2020 Cadillac XT6 Sport: What’s It Like in Each Row of Seats?

cadillac-xt6-2020-01-angle--exterior--front--maroon.jpg 2020 Cadillac XT6 | photo by Mike Hanley

Cadillac filled a big hole in its SUV lineup with the launch of the 2020 XT6 SUV, which gave GM’s luxury brand its first three-row crossover SUV since 2009, the last year of the first-generation SRX

Related: 2020 Cadillac XT6 First Drive: No Alarms and No Surprises

Like the Audi Q7 and Volvo XC90 SUVs, the XT6 has standard seating for seven. Optional second-row captain’s chairs add $800 to the price of the Cadillac’s base trim level and reduce seating capacity to six.

The XT6 starts at $53,690, including a $995 destination charge, and comes with front-wheel drive and a 310-horsepower, V-6 engine. We tested the top Sport trim, which starts at $58,090, including destination, and has all-wheel drive. Options, including a rearview camera mirror, a 360-degree camera system, a head-up display, navigation and a Bose premium stereo, raised the as-tested price to $62,065.  

Front Row

The XT6’s front bucket seats are comfortable, and visibility forward and over the shoulder is good. Leather, seat heaters and power adjustments are standard.

The optional rearview camera mirror dramatically widens your field of view and eliminates blind spots caused by the SUV’s roof pillars and rear seats, but looking at a digital screen instead of a conventional rearview mirror is an adjustment for your eyes. The system includes a traditional mirror, too. 

The Cadillac User Experience multimedia system is standard. In the XT6, CUE features an 8-inch touchscreen along with a console rotary controller that can be used to navigate on-screen menus. The system is easy to use and includes Apple CarPlay and Android Auto smartphone connectivity. There’s one USB-A and one USB-C port in the small console storage bin under the center armrest. 

The air conditioning controls below the touchscreen are less impressive; rather than traditional buttons, many of the settings, including the seat heaters, have a blister-type covering that flexes when you press it. The design gives the panel a clean, uninterrupted appearance, but the controls don’t have the premium feel you expect from a luxury vehicle. While the interior is luxurious overall, our test car also had some panel fit issues where the center console meets the dashboard and near the standard wireless charging pad.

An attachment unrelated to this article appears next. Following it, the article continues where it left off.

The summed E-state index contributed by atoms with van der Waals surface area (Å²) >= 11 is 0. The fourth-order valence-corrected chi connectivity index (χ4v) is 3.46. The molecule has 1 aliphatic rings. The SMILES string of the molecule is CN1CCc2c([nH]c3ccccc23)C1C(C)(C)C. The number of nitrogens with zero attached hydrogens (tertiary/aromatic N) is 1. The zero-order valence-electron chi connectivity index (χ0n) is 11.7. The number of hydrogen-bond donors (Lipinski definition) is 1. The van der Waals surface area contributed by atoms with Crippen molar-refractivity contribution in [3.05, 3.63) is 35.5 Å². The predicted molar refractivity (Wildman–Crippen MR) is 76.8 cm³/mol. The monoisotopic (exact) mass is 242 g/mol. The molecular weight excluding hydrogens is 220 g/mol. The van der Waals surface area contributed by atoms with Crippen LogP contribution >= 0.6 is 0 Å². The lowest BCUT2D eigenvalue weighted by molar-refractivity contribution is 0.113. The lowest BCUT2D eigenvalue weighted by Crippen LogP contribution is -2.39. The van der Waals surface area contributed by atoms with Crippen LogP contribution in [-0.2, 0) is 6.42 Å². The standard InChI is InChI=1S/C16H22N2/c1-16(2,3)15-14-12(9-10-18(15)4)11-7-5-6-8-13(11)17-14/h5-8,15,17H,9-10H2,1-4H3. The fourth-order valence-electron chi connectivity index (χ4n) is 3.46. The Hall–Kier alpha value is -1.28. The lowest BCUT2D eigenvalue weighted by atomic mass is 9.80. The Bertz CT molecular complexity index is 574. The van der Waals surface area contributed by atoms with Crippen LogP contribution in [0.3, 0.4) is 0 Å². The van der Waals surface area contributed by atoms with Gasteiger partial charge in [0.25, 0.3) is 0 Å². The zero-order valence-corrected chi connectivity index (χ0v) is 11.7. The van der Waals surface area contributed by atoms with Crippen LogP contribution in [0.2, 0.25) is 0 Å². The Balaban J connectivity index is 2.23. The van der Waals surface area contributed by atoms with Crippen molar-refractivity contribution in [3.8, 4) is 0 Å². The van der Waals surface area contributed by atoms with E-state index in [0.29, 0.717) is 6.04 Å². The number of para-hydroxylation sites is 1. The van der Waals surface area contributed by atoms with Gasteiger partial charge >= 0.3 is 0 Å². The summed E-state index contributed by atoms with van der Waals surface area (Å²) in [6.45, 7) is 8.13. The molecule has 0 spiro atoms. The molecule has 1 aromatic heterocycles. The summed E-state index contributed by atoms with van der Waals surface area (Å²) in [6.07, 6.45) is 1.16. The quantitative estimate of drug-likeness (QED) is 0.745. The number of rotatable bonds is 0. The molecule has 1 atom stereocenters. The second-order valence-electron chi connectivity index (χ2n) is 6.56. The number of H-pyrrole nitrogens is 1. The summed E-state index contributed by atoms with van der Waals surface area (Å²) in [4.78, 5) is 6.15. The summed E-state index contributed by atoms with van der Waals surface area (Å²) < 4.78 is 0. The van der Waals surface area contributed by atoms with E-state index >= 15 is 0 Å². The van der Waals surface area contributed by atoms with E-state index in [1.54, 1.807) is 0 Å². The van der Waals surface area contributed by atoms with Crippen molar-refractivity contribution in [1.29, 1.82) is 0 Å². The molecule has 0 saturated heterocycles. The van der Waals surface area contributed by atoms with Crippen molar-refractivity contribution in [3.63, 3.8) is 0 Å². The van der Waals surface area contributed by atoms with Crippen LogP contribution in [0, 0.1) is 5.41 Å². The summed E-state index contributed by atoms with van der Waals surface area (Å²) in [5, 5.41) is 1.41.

Second Row

Our XT6 was a seven-seat model with a three-person second-row bench seat. The 60/40-split seat reclines and slides forward and backward, and there’s good legroom and headroom for taller passengers. There’s also a flat floor, which is a boon for foot room in the middle seat.

The second row has one USB-A and one USB-C charge port below the rear air conditioning controls at the back of the front center console. There are also overhead adjustable air vents and a small flip-down center armrest with two cupholders.

You can access the third row from either side of the XT6 by sliding the second row forward, but the passenger-side seat section tilts out of the way, opening a bigger walkway to the rearmost seat.

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Third Row

The XT6’s two-person third row is workable for adult passengers but is better suited for kids; the seat is close to the floor, resulting in a knees-up seating position. There is good headroom, however, and the rear-quarter windows are big enough to keep claustrophobia at bay.

Unlike the other rows, the third row has a lot of hard plastic trim. Amenities include two cupholders, overhead air vents, two USB-C charging ports and power-folding operation.

SUVs have become the vehicle of choice for many families, and the XT6 Sport is an appealing new luxury entrant. Its third row is small, which isn’t out of the ordinary for this class, but its first and second rows are spacious and comfortable. If you only need a third-row seat now and then, the XT6 is worth a look.

cadillac-xt6-2020-02-exterior--maroon--rear-angle.jpg 2020 Cadillac XT6 | photo by Mike Hanley’s Editorial department is your source for automotive news and reviews. In line with’s long-standing ethics policy, editors and reviewers don’t accept gifts or free trips from automakers. The Editorial department is independent of’s advertising, sales and sponsored content departments.

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Mike Hanley has more than 20 years of experience reporting on the auto industry. His primary focus is new vehicles, and he's currently a Senior Road Test Editor overseeing expert car reviews and comparison tests. He previously managed Editorial content in the Research section. Email Mike Hanley

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